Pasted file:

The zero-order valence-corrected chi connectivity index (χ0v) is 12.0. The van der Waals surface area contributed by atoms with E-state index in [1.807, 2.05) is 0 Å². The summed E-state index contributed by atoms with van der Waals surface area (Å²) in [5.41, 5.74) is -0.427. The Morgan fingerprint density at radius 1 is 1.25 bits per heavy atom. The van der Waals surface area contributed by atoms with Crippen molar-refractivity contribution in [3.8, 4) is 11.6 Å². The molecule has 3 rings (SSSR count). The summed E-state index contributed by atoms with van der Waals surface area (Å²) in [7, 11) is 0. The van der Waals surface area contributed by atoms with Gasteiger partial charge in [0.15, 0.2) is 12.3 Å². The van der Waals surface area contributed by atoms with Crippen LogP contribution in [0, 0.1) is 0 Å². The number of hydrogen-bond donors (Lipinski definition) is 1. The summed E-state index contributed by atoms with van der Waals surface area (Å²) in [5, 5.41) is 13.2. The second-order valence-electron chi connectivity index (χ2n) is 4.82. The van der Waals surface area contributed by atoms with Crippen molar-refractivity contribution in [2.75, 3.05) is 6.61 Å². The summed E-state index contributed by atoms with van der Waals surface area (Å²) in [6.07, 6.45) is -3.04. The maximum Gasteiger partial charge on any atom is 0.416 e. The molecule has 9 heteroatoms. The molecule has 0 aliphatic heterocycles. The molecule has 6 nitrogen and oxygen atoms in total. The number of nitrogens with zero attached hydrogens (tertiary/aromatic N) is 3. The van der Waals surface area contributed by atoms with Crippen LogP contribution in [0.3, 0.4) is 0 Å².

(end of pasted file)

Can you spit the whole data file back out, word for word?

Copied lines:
The zero-order valence-corrected chi connectivity index (χ0v) is 12.0. The van der Waals surface area contributed by atoms with E-state index in [1.807, 2.05) is 0 Å². The summed E-state index contributed by atoms with van der Waals surface area (Å²) in [5.41, 5.74) is -0.427. The Morgan fingerprint density at radius 1 is 1.25 bits per heavy atom. The van der Waals surface area contributed by atoms with Crippen molar-refractivity contribution in [3.8, 4) is 11.6 Å². The molecule has 3 rings (SSSR count). The summed E-state index contributed by atoms with van der Waals surface area (Å²) in [7, 11) is 0. The van der Waals surface area contributed by atoms with Gasteiger partial charge in [0.15, 0.2) is 12.3 Å². The van der Waals surface area contributed by atoms with Crippen LogP contribution in [0, 0.1) is 0 Å². The number of hydrogen-bond donors (Lipinski definition) is 1. The summed E-state index contributed by atoms with van der Waals surface area (Å²) in [5, 5.41) is 13.2. The second-order valence-electron chi connectivity index (χ2n) is 4.82. The van der Waals surface area contributed by atoms with Crippen molar-refractivity contribution in [2.75, 3.05) is 6.61 Å². The summed E-state index contributed by atoms with van der Waals surface area (Å²) in [6.07, 6.45) is -3.04. The maximum Gasteiger partial charge on any atom is 0.416 e. The molecule has 9 heteroatoms. The molecule has 0 aliphatic heterocycles. The molecule has 6 nitrogen and oxygen atoms in total. The number of nitrogens with zero attached hydrogens (tertiary/aromatic N) is 3. The van der Waals surface area contributed by atoms with Crippen LogP contribution in [0.3, 0.4) is 0 Å².